Arkansas Work Requirement Leaves Thousands Without Health Insurance Coverage

Earlier this year, Arkansas became the first state to implement a  policy that—with some exemptions, including for people age 50 and older—requires adult Medicaid enrollees to work 80 hours every month at the state’s minimum wage. The policy has serious implementation problems, and is quickly ncreasing the number of uninsured in the state. In Compliance or Not—That is the Question Much of the issue stems around exemptions, compliance, and reporting requirements. In addition to working 80 hours every month, enrollees …

‘Short-Term’ Health Plans No Longer Short-Term

On August 1, the Trump Administration released a final rule that will allow insurance companies to offer cheaper “short-term limited duration” health plans for longer periods of time. Short-term plans are cheap for a reason. The plans don’t comply with the Affordable Care Act (ACA), meaning they aren’t required to cover essential benefits and protect people with preexisting conditions, and they don’t have to adhere to community rating standards. Thus, while short-term plans have been available for years and may …

Under the Senate Health Bill, All Older Adults Would Pay Much More for Individual Health Coverage

The just-released Senate bill, the Better Care Reconciliation Act (BCRA), is very bad news for older adults. The bill would reduce financial assistance (premium tax credits and cost-sharing subsidies) and change rules on how much premiums can vary by age (age rating). As a result, people ages 50 to 64 would have to pay thousands of dollars more in premiums to buy health insurance in the individual (nongroup) market. Here are four ways the bill would increase the cost of …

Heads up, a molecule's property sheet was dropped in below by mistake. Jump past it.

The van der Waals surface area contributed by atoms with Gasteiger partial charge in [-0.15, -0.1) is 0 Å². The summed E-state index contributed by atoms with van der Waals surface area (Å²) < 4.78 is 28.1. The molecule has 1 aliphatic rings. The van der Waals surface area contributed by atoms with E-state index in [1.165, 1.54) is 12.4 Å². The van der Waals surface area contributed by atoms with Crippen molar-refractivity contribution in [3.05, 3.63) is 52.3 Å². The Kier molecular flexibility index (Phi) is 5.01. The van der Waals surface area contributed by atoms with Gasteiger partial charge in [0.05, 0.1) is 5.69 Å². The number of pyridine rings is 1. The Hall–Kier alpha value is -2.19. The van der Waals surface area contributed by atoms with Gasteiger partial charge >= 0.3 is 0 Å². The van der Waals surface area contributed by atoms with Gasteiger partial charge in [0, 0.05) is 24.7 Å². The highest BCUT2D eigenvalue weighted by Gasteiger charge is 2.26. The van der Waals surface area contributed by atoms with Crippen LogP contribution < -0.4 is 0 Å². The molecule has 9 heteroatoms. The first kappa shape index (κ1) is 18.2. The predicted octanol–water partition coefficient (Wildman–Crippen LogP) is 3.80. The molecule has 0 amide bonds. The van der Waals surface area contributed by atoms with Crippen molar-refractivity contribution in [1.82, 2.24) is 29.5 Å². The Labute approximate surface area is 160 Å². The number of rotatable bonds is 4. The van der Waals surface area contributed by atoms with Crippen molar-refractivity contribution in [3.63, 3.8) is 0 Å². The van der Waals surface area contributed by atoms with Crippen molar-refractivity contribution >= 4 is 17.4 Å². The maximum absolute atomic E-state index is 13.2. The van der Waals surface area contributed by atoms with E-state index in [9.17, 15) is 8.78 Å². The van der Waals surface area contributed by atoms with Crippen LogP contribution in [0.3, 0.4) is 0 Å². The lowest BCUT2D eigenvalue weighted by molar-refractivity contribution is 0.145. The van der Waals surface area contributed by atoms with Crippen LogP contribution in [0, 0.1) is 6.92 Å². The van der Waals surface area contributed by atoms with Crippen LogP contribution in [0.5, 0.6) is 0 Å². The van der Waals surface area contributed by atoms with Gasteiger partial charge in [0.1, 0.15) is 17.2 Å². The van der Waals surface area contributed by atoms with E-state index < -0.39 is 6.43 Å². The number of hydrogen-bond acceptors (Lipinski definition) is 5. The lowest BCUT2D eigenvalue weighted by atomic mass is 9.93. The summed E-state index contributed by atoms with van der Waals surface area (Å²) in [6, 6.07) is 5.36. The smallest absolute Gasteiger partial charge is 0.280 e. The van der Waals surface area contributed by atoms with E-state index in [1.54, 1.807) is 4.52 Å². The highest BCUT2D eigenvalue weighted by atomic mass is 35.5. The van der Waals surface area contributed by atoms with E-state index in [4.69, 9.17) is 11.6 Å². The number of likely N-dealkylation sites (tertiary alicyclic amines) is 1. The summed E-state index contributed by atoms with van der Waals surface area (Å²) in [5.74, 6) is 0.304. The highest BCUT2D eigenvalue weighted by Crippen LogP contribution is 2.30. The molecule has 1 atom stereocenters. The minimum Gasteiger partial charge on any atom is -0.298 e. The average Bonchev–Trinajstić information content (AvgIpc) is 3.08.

The Senate Health Reform Bill Would Slash Medicaid Severely

The Better Care Reconciliation Act (BCRA) now under consideration in the Senate would drastically alter the Medicaid program. The proposed Senate bill would change the way the federal government currently funds Medicaid by limiting federal funding and shifting cost over time to both states and Medicaid enrollees. BCRA would subject older adults, adults with disabilities, expansion adults, and non-disabled children under age 19 to mandatory per enrollee caps beginning in 2020. State Medicaid programs would have the option to choose …

The Senate Health Reform Bill Would Slash Medicaid Severely

The Better Care Reconciliation Act (BCRA) now under consideration in the Senate would drastically alter the Medicaid program. The proposed Senate bill would change the way the federal government funds Medicaid by limiting federal funding and shifting cost over time to states and Medicaid enrollees. BCRA would subject older adults, adults with disabilities, and children to mandatory per enrollee caps beginning in 2020. State Medicaid programs would have the option to choose between block grants and per enrollee caps for …

Stability Fund Won’t Keep Premiums From Going Through the Roof for People With Preexisting Conditions

The American Health Care Act (AHCA), H.R.1628, allows states to create high-risk pools for people with preexisting health conditions under certain circumstances. High-risk pools are supposed to provide access to health insurance for people who cannot get coverage in the individual (non-group) health insurance market. In a previous analysis, we noted that states have never funded high-risk pools adequately. The result: A small number of consumers paid very high premiums for skimpy coverage. Many others went without health insurance because …